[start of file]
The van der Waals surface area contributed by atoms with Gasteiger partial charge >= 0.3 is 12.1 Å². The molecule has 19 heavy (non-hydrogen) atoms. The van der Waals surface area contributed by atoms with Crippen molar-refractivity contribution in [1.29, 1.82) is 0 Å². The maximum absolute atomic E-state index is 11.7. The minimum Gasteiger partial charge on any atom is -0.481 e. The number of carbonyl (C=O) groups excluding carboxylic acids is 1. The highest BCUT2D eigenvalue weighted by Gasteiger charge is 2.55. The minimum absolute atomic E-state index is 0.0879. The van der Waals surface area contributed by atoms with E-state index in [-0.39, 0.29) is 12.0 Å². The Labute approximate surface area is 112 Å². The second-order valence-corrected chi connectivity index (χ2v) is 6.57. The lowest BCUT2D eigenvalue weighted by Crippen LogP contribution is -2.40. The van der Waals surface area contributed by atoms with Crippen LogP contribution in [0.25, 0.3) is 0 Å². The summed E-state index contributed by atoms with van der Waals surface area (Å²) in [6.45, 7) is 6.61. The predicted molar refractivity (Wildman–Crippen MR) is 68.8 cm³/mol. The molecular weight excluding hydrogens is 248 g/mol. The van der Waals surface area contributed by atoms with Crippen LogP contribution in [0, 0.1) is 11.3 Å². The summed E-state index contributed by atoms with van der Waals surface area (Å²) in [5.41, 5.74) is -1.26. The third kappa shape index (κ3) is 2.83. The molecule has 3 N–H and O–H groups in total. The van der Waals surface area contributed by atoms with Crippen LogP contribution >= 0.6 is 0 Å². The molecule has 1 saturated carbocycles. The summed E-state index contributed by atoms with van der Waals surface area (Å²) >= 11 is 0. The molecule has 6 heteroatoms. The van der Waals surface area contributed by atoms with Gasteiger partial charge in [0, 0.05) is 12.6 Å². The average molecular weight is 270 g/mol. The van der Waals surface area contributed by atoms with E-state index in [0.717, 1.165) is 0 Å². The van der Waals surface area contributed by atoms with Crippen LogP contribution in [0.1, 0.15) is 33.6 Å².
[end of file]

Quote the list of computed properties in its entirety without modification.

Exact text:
The van der Waals surface area contributed by atoms with Gasteiger partial charge >= 0.3 is 12.1 Å². The molecule has 19 heavy (non-hydrogen) atoms. The van der Waals surface area contributed by atoms with Crippen molar-refractivity contribution in [1.29, 1.82) is 0 Å². The maximum absolute atomic E-state index is 11.7. The minimum Gasteiger partial charge on any atom is -0.481 e. The number of carbonyl (C=O) groups excluding carboxylic acids is 1. The highest BCUT2D eigenvalue weighted by Gasteiger charge is 2.55. The minimum absolute atomic E-state index is 0.0879. The van der Waals surface area contributed by atoms with E-state index in [-0.39, 0.29) is 12.0 Å². The Labute approximate surface area is 112 Å². The second-order valence-corrected chi connectivity index (χ2v) is 6.57. The lowest BCUT2D eigenvalue weighted by Crippen LogP contribution is -2.40. The van der Waals surface area contributed by atoms with Crippen LogP contribution in [0.25, 0.3) is 0 Å². The summed E-state index contributed by atoms with van der Waals surface area (Å²) in [6.45, 7) is 6.61. The predicted molar refractivity (Wildman–Crippen MR) is 68.8 cm³/mol. The molecular weight excluding hydrogens is 248 g/mol. The van der Waals surface area contributed by atoms with Crippen LogP contribution in [0, 0.1) is 11.3 Å². The summed E-state index contributed by atoms with van der Waals surface area (Å²) in [5.41, 5.74) is -1.26. The third kappa shape index (κ3) is 2.83. The molecule has 3 N–H and O–H groups in total. The van der Waals surface area contributed by atoms with Crippen LogP contribution >= 0.6 is 0 Å². The molecule has 1 saturated carbocycles. The summed E-state index contributed by atoms with van der Waals surface area (Å²) >= 11 is 0. The molecule has 6 heteroatoms. The van der Waals surface area contributed by atoms with Gasteiger partial charge in [0, 0.05) is 12.6 Å². The average molecular weight is 270 g/mol. The van der Waals surface area contributed by atoms with E-state index in [0.717, 1.165) is 0 Å². The van der Waals surface area contributed by atoms with Crippen LogP contribution in [0.1, 0.15) is 33.6 Å².